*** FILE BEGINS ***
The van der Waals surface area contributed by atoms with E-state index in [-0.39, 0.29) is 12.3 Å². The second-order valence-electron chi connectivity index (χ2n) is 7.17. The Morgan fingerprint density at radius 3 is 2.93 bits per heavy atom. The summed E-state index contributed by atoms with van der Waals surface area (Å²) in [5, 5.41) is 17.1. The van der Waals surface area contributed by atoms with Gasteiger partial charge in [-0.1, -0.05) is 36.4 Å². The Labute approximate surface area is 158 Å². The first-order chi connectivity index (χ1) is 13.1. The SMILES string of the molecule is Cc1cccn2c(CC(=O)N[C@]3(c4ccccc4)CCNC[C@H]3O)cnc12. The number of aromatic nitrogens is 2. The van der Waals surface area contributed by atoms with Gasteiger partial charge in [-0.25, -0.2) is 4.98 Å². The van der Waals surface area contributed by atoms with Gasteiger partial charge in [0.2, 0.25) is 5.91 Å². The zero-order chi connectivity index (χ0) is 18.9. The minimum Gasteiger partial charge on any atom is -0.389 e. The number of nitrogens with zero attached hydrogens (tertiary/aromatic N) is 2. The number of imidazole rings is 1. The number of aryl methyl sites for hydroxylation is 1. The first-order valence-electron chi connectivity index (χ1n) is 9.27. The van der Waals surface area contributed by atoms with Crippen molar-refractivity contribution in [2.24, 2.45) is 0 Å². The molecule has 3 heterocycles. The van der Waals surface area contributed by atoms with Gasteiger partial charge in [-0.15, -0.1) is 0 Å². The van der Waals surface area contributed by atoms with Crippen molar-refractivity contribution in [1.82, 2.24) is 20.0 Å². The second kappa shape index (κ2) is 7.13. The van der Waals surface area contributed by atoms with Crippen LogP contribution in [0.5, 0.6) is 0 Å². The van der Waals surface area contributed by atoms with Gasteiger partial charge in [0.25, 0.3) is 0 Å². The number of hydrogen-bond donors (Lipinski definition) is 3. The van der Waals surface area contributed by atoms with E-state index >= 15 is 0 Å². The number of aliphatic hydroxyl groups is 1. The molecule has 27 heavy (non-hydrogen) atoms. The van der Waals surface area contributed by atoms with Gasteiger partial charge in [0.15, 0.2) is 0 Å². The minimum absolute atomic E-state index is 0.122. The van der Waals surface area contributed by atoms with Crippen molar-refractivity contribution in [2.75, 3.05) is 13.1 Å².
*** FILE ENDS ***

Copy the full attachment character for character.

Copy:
The van der Waals surface area contributed by atoms with E-state index in [-0.39, 0.29) is 12.3 Å². The second-order valence-electron chi connectivity index (χ2n) is 7.17. The Morgan fingerprint density at radius 3 is 2.93 bits per heavy atom. The summed E-state index contributed by atoms with van der Waals surface area (Å²) in [5, 5.41) is 17.1. The van der Waals surface area contributed by atoms with Gasteiger partial charge in [-0.1, -0.05) is 36.4 Å². The Labute approximate surface area is 158 Å². The first-order chi connectivity index (χ1) is 13.1. The SMILES string of the molecule is Cc1cccn2c(CC(=O)N[C@]3(c4ccccc4)CCNC[C@H]3O)cnc12. The number of aromatic nitrogens is 2. The van der Waals surface area contributed by atoms with Gasteiger partial charge in [-0.25, -0.2) is 4.98 Å². The van der Waals surface area contributed by atoms with Gasteiger partial charge in [0.2, 0.25) is 5.91 Å². The zero-order chi connectivity index (χ0) is 18.9. The minimum Gasteiger partial charge on any atom is -0.389 e. The number of nitrogens with zero attached hydrogens (tertiary/aromatic N) is 2. The number of imidazole rings is 1. The number of aryl methyl sites for hydroxylation is 1. The first-order valence-electron chi connectivity index (χ1n) is 9.27. The van der Waals surface area contributed by atoms with Crippen molar-refractivity contribution in [2.24, 2.45) is 0 Å². The molecule has 3 heterocycles. The van der Waals surface area contributed by atoms with Gasteiger partial charge in [-0.15, -0.1) is 0 Å². The van der Waals surface area contributed by atoms with Crippen molar-refractivity contribution in [1.82, 2.24) is 20.0 Å². The second kappa shape index (κ2) is 7.13. The van der Waals surface area contributed by atoms with Crippen LogP contribution in [0.5, 0.6) is 0 Å². The van der Waals surface area contributed by atoms with Gasteiger partial charge in [0.25, 0.3) is 0 Å². The number of hydrogen-bond donors (Lipinski definition) is 3. The van der Waals surface area contributed by atoms with E-state index >= 15 is 0 Å². The number of aliphatic hydroxyl groups is 1. The molecule has 27 heavy (non-hydrogen) atoms. The van der Waals surface area contributed by atoms with Gasteiger partial charge in [0.15, 0.2) is 0 Å². The minimum absolute atomic E-state index is 0.122. The van der Waals surface area contributed by atoms with Crippen molar-refractivity contribution in [2.75, 3.05) is 13.1 Å².